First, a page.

The worst part of travel is the traveling. The destination is my goal, the journey the unfortunate cost. I lose two days of a precious week's vacation to airplanes, car rental counters, and waiting in traffic on freeways. The chore of changing locations compels me, against my wish, to do my traveling all at once: to cram four cities into five days, to rise earlier on vacation than I do at home, to choose exhaustion over the regret of slowing down. I wish I could travel like I eat, in small regular meals, not once-a-year binges. I daydream of a network of machines that would atomize my body at my origin and reassemble it from other atoms at my destination, so I could visit Russia over my lunch hour or take my evening walk in Rio. Absent an atomizer, give me the bullet train of books, which whisk me across continents in an instant without suitcases or jet lag. I want to see too many places to wait for matter to tag along. A traveler packs too heavy if he takes his body with him.
Mind and Body
By a confused instinct, depressed people often overeat. Their mind is empty and hungry, but the only food they have is for the body. The body gets fat because the soul is suffering a famine.
The idea of the sea whets our imagination. The ocean's complexity mirrors the mind's own depths. Just as consciousness conceals the unconscious, the sea's sunlit, glittering surface masks an underworld of mysteries and monsters. How flat and fathomable solid land seems, compared to the murky world beneath the waves. Thus land-dwellers pile onto boats in search of mystical, primordial encounters with earth's liquid wilderness. Instead, many spend the trip puking their lunch over the rail, their stomach in mutiny against their mind's romanticism.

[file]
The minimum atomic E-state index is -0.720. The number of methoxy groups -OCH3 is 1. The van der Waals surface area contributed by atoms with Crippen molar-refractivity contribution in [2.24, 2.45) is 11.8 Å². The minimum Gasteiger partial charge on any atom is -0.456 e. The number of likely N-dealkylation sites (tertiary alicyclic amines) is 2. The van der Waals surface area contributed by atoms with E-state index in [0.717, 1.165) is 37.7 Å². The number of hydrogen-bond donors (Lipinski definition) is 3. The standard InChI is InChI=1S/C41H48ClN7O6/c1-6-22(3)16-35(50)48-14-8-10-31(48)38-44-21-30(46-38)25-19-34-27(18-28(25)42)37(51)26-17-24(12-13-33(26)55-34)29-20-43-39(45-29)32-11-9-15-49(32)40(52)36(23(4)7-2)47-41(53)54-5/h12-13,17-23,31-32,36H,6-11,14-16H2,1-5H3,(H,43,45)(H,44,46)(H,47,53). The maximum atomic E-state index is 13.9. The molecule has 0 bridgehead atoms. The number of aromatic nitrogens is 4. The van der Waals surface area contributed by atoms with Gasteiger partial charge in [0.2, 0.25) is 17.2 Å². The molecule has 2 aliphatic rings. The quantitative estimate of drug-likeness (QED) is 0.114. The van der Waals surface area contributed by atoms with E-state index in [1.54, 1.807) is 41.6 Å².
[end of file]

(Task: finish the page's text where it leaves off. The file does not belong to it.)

Our souls get sick for, our bodies sick from, the sea.
Everyone seeks their soul's good, even in seeking their body's pleasure. Hedonists hope their material enjoyment will reach inside and touch the marrow of their being. Is this not what saints are seeking, by alternate experiments? A middle-aged rich man in a red convertible, cruising the Amalfi coast with a model half his age, is merely another kind of monk, whose spiritual discipline is indulgence. Every mall is a monastery where the initiates seek beatitude, not by selling everything before they enter, but by buying everything before they leave.
On a ship there is both more room and less room than on land. We can see to the horizon but cannot walk past the ship's rails; we have wider thoughts but stiffer legs. The mind's very spaciousness exacerbates the body's claustrophobia. On land we accepted working all week in a cubicle, because its walls obscured the world beyond, but now that our eyes extend to earth's edge, a ten-story ship feels as cramped as a clam shell. Our souls would surf the hemisphere of waves, but matter shackles us. At sea I see why Plato cursed the body.
Inlanders going to sea are like shoppers looking at catalogs: we were happy before we knew how much we wanted.
Mr. Stanley’s Aphorisms and Paradoxes are outstanding examples of the long-form aphorism... inevitably studded with discrete individual aphorisms that could easily stand on their own.
-James Geary, author of The World in a Phrase: A Brief History of the Aphorism